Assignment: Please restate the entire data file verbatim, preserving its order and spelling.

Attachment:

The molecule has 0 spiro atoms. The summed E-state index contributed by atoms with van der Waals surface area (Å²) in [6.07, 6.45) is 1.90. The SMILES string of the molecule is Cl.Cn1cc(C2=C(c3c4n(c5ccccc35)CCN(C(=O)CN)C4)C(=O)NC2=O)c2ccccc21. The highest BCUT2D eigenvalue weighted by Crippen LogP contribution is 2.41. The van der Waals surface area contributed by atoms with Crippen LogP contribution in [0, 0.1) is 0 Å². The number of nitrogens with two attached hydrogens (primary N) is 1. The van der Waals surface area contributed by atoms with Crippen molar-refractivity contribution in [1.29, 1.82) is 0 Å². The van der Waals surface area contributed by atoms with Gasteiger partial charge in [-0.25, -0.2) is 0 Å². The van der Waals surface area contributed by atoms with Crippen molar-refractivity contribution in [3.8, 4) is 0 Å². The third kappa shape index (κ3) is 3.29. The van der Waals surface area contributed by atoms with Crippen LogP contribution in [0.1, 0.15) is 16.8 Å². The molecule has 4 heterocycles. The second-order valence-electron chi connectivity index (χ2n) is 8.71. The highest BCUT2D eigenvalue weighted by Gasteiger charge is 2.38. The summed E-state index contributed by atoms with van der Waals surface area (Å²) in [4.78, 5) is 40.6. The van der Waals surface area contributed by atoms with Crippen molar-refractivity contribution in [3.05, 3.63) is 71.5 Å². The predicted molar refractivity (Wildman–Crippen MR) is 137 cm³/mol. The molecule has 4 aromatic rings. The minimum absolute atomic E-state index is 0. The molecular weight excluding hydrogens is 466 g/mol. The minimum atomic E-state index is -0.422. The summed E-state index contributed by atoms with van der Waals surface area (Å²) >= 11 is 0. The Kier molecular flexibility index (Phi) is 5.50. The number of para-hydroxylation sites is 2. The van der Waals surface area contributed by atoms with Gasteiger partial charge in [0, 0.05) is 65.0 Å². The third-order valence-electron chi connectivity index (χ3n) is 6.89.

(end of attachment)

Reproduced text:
The molecule has 0 spiro atoms. The summed E-state index contributed by atoms with van der Waals surface area (Å²) in [6.07, 6.45) is 1.90. The SMILES string of the molecule is Cl.Cn1cc(C2=C(c3c4n(c5ccccc35)CCN(C(=O)CN)C4)C(=O)NC2=O)c2ccccc21. The highest BCUT2D eigenvalue weighted by Crippen LogP contribution is 2.41. The van der Waals surface area contributed by atoms with Crippen LogP contribution in [0, 0.1) is 0 Å². The number of nitrogens with two attached hydrogens (primary N) is 1. The van der Waals surface area contributed by atoms with Crippen molar-refractivity contribution in [1.29, 1.82) is 0 Å². The van der Waals surface area contributed by atoms with Gasteiger partial charge in [-0.25, -0.2) is 0 Å². The van der Waals surface area contributed by atoms with Crippen molar-refractivity contribution in [3.8, 4) is 0 Å². The third kappa shape index (κ3) is 3.29. The van der Waals surface area contributed by atoms with Crippen LogP contribution in [0.1, 0.15) is 16.8 Å². The molecule has 4 heterocycles. The second-order valence-electron chi connectivity index (χ2n) is 8.71. The highest BCUT2D eigenvalue weighted by Gasteiger charge is 2.38. The summed E-state index contributed by atoms with van der Waals surface area (Å²) in [4.78, 5) is 40.6. The van der Waals surface area contributed by atoms with Crippen molar-refractivity contribution in [3.05, 3.63) is 71.5 Å². The predicted molar refractivity (Wildman–Crippen MR) is 137 cm³/mol. The molecule has 4 aromatic rings. The minimum absolute atomic E-state index is 0. The molecular weight excluding hydrogens is 466 g/mol. The minimum atomic E-state index is -0.422. The summed E-state index contributed by atoms with van der Waals surface area (Å²) >= 11 is 0. The Kier molecular flexibility index (Phi) is 5.50. The number of para-hydroxylation sites is 2. The van der Waals surface area contributed by atoms with Gasteiger partial charge in [0, 0.05) is 65.0 Å². The third-order valence-electron chi connectivity index (χ3n) is 6.89.